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Financial Crisis: Causes; Context and Consequences
Financial Crisis: Causes; Context and Consequences
by Adrian Buckley
Edition: Paperback
Price: £55.99

2 of 2 people found the following review helpful
2.0 out of 5 stars there's always something better, 27 Oct. 2011
This is a fairly decent attempt at uncovering the causes and consequences of the ongoing financial and economic crisis. It's intended both for the general reader, a well ias for an academic audience. For many people it will help with their understanding of the arcane nature of credit default swaps etc which are a major part of the story. It's generally well-written, though there is a lot of repetition. There are graphs which don't have any source, so we aren't told where the data comes from. Any student pulling that track would be penalised, so it's really unforgivable for a professor to do that!! My biggest criticism is that in talking about causes, the author hasn't put the financial crisis in any wider economic/political context. He refers very briefly to de-regulation of finance, but that itself was part of the bigger picture of the rise of neo-liberal thinking from the 1980s onwards. Abandoning exchange controals, Big Bang in the City, flexible labour markets, privatisation etc - in sum, the whole ideology that free markets deliver wealth and happiness is central to neo-liberalism, which ushered in the age of globalisation. And now that we are part of a globalised world, the failure of the financial sector poses huge risks, at the same time as it makes solutions of the problem that much more difficult.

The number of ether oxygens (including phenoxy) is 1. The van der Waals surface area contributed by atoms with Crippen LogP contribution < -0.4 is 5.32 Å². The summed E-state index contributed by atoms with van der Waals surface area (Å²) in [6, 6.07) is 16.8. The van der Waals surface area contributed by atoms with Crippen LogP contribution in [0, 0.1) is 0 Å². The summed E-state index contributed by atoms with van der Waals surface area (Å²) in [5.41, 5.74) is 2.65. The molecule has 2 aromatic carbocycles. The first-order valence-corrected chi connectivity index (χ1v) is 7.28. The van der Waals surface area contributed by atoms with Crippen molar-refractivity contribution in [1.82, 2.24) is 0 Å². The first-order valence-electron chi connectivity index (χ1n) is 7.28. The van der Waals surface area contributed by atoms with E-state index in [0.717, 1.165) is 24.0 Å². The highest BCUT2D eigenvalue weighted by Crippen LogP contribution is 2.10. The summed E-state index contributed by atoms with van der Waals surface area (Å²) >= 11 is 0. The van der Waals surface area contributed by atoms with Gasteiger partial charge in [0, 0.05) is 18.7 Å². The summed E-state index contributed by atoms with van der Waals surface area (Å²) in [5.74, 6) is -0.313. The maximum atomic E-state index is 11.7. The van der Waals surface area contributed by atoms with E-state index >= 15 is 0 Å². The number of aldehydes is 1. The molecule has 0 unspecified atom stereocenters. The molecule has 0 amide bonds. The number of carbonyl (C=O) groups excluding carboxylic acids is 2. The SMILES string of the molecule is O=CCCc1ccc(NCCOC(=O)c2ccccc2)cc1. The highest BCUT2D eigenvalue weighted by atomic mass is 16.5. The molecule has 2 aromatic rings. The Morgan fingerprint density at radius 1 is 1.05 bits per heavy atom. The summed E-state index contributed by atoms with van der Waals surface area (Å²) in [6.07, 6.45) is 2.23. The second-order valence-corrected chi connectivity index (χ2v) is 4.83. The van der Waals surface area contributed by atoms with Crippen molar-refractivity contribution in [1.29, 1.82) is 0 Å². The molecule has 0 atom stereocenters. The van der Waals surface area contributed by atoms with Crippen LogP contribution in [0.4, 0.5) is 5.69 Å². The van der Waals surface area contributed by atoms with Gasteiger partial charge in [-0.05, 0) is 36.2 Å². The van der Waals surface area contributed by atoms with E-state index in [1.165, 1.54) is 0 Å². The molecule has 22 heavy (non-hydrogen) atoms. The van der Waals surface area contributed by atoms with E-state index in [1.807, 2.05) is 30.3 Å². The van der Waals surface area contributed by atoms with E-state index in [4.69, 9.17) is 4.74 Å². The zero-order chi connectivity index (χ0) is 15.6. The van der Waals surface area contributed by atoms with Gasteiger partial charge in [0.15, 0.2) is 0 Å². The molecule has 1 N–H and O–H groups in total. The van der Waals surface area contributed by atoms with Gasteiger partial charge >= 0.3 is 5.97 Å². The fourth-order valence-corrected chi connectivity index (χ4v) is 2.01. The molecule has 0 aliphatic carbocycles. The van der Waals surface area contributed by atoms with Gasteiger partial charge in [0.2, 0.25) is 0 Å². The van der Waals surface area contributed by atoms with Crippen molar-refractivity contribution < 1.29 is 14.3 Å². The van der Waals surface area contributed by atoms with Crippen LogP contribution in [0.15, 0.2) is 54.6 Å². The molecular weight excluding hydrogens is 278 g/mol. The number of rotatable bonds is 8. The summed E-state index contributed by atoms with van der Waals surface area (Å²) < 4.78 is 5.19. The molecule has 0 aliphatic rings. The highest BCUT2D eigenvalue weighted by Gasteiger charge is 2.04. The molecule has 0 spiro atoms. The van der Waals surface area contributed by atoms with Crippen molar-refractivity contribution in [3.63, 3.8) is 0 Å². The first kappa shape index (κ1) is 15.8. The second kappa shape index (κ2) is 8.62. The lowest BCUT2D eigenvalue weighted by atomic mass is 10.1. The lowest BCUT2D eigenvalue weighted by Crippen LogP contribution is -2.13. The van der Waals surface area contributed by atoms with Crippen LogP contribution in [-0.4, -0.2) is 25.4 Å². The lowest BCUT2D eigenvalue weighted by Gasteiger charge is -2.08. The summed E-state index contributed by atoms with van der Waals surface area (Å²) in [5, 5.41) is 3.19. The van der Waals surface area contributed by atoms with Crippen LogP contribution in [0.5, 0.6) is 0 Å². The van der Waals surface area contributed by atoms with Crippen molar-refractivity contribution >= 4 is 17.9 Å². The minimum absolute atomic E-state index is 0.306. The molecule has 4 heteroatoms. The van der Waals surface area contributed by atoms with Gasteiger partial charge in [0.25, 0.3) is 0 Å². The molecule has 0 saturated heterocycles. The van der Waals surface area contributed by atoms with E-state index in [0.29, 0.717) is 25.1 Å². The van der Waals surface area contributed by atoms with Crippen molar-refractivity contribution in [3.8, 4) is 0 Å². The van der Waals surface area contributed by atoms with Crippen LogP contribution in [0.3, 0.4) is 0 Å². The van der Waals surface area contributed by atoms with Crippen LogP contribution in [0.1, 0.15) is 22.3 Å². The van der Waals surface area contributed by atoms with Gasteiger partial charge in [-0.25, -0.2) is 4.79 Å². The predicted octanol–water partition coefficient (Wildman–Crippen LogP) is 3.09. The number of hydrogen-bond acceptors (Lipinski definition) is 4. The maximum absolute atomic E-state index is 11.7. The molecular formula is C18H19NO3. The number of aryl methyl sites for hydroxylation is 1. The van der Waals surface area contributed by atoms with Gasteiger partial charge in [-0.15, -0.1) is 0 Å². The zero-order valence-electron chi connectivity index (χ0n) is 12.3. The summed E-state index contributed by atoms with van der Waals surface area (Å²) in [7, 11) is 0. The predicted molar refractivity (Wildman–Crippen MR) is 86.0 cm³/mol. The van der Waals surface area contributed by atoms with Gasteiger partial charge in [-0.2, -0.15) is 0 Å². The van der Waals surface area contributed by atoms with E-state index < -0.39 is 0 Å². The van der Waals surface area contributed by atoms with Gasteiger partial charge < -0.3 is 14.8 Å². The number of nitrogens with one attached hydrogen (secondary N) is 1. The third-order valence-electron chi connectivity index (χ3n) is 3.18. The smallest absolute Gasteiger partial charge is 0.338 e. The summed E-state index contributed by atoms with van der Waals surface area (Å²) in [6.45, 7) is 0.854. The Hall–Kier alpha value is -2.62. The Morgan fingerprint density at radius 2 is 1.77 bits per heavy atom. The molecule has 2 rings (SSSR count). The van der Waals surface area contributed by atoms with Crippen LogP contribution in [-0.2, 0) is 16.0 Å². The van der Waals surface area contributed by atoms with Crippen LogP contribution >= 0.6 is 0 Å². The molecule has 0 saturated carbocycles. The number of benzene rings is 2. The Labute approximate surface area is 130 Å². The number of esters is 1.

Pakistan: A Hard Country
Pakistan: A Hard Country
by Anatol Lieven
Edition: Hardcover

12 of 16 people found the following review helpful
3.0 out of 5 stars climb every mountain, 5 July 2011
This is a very long - indeed overlong book, at 500 pages, which not that many people, I suspect, will bother to plough through. It should have been edited down a lot. There's a lot of annoying repetition, and time and again the reader is told that you have to wait until a later chapter to understand a particular point. The absence of any maps is another annoying and glaring omission as other reviewers have pointed out. A map would have been far more instructive than the pictures of politicians etc that adorn the book, none of which are referred to in the text anyway.

That said, for those who do persevere the book does have some interesting and revealing things to say about Pakistan. I have no previous knowledge of the country, and the discussions of the social and political structure of the country, and relations with the USA/West were very instructive. In particular, the author offers a clear explanation of the way that most Pakistanis feel abandonned by the USA, which, from being a close ally and supporter in the Cold War period, no longer sees the same need to support Pakistan to the same degree, and has become much more pro-India, becasue India is seen as an ally against China...... The depth of anti-American feeling in Pakistan was a surprise to me, and goes some way to helping situate recent developments within the UK, where there is a large Pakistan population.

Apart from that, the book is well written, if a bit repetitive. It relies heavily on anecdote, and has some questionable assertions - that Pakistan is one of the most equal societies in the world. I find that difficult to believe. The gini coefficient as calculated may be low, indicating low inequality, but how good is the data used in the calculations?? The assertion that land reform has broken up the big 'feudal estates' isn't backed up by any evidence - indeed, the author notes that big estates, while formally registered in the names of different family members to comply with the law, are still operated as a single unit. So how effective was land reform? Suc h economic issues are not pursued very far at all.


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